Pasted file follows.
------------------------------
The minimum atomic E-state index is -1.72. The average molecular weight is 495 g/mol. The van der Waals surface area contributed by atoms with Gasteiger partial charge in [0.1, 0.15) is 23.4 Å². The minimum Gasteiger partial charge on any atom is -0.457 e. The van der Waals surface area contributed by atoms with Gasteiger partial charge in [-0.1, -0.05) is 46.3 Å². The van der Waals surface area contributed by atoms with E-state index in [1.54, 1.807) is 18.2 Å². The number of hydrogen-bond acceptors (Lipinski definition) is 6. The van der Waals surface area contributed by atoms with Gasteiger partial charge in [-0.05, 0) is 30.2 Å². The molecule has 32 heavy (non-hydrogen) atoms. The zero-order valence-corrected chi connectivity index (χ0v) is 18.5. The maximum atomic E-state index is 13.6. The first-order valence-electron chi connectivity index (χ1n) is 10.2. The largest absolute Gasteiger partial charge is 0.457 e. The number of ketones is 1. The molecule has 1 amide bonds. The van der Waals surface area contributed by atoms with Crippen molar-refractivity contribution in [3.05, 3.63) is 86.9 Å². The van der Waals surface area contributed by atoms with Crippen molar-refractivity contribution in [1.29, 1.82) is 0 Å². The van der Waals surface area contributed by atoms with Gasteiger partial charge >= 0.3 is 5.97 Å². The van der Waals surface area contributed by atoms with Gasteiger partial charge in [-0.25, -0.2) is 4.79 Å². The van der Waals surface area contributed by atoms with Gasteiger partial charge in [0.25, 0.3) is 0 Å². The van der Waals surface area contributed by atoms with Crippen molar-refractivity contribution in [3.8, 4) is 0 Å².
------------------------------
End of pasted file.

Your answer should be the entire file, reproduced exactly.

The minimum atomic E-state index is -1.72. The average molecular weight is 495 g/mol. The van der Waals surface area contributed by atoms with Gasteiger partial charge in [0.1, 0.15) is 23.4 Å². The minimum Gasteiger partial charge on any atom is -0.457 e. The van der Waals surface area contributed by atoms with Gasteiger partial charge in [-0.1, -0.05) is 46.3 Å². The van der Waals surface area contributed by atoms with E-state index in [1.54, 1.807) is 18.2 Å². The number of hydrogen-bond acceptors (Lipinski definition) is 6. The van der Waals surface area contributed by atoms with Gasteiger partial charge in [-0.05, 0) is 30.2 Å². The molecule has 32 heavy (non-hydrogen) atoms. The zero-order valence-corrected chi connectivity index (χ0v) is 18.5. The maximum atomic E-state index is 13.6. The first-order valence-electron chi connectivity index (χ1n) is 10.2. The largest absolute Gasteiger partial charge is 0.457 e. The number of ketones is 1. The molecule has 1 amide bonds. The van der Waals surface area contributed by atoms with Crippen molar-refractivity contribution in [3.05, 3.63) is 86.9 Å². The van der Waals surface area contributed by atoms with Crippen molar-refractivity contribution in [1.29, 1.82) is 0 Å². The van der Waals surface area contributed by atoms with Gasteiger partial charge >= 0.3 is 5.97 Å². The van der Waals surface area contributed by atoms with Gasteiger partial charge in [-0.25, -0.2) is 4.79 Å². The van der Waals surface area contributed by atoms with Gasteiger partial charge in [0.25, 0.3) is 0 Å². The van der Waals surface area contributed by atoms with Crippen molar-refractivity contribution in [3.8, 4) is 0 Å².